Every Wednesday morning, the Tri-City Herald editorial board gets together to argue about possible editorials. The discussions help shape the opinions we’ll express in the days ahead.
We invite comments on the opinions that appear in the paper — through letters to the editor and comments posted on our website, but that’s after the fact.
This week, you have an opportunity to weigh in on the topics we’ve been talking about before the editorial appears.
Here’s a list of some ideas we debated this morning. Not all of them will result in an editorial, and some topics that aren’t on the list could result in an editorial. But most or all of the following week’s editorial topics are here.
We don’t mind you disagreeing with us, as long as you return the courtesy. Take a look, and share your response.
New Lizard on the block — The discovery of a legendary 6-foot lizard in the mountains of the Philippines got us wondering whether other marvels await to be discovered. We’re pro Mother Nature on this one.
To barge or not to barge — This year’s drought has the National Oceanic and Atmospheric Administration advocating a barge ride for young salmon and steelhead, safely moving them past predators waiting in the slow-moving current. The Independent Scientific Advisory Board wants to let a significant portion of the fish swim for it, with an assist from additional spills over the dams. That plan looks too risky.
Kid sues mom for embarrassing him on the Internet — This could set a dangerous precedent.
Extra traffic patrols for the “slow down or pay up campaign” — Excessive speed contributed to a fourth of all traffic fatalities between 2004 and 2008. The campaign raises awareness of the danger. That’s good.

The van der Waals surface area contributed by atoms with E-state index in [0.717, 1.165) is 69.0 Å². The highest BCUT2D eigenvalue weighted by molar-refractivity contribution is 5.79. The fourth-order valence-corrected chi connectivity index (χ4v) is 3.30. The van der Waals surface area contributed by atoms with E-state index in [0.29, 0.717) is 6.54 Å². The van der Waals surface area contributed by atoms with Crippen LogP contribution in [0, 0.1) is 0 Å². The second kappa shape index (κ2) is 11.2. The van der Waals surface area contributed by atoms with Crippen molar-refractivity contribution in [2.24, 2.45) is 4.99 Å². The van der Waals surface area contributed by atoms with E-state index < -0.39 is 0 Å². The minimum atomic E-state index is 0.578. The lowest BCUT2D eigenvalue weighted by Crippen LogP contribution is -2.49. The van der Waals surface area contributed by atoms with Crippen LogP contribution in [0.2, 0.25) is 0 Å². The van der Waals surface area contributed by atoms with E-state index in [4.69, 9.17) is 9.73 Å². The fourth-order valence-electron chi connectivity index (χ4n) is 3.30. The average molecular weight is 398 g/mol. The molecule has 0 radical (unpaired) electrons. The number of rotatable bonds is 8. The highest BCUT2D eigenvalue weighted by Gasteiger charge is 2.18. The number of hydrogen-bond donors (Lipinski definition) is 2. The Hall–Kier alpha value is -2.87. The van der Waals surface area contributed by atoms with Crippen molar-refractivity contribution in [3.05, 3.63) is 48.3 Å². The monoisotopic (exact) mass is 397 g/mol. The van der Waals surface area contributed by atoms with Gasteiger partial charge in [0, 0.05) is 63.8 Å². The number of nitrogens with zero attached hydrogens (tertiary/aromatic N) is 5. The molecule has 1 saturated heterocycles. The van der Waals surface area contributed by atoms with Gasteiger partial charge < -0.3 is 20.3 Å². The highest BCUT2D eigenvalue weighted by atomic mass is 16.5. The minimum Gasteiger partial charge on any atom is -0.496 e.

Richland School Board wrestles with “objectionable” reading material — The district has already provided parents with a reading list and the ability to chose an alternative for anything they deem inappropriate. The new policy requires schools to also advise parents that some books on the list might contain profanity, sex or violence. Does the new rules go far enough?
Police say death threats common — The article was about how tough it is to separate the merely mouthy from the truly dangerous. But it reminded us that law enforcement is a tough career. Let’s not forget to appreciate what these men and women do for our community.
Clean air board approves settlement over open records violations — Noncompliance with the state’s sunshine laws is expensive. Every government agency needs to be familiar with the requirements.
Washington state sues DOE over Yucca Mountain — The state originally went at this by trying to intervene with Nuclear Regulatory Commission. The NRC punted to the courts. That leaves a lawsuit the state’s only recourse.
Revelations regarding child abuse — The welfare of children ought to take priority. That doesn’t always happen.
We’re also watching closely the dispute between Kadlec and Kennewick General Hospital. We plan to let events unfold a bit further before our next commentary. Our basic position — that this bickering hurts the community — hasn’t changed.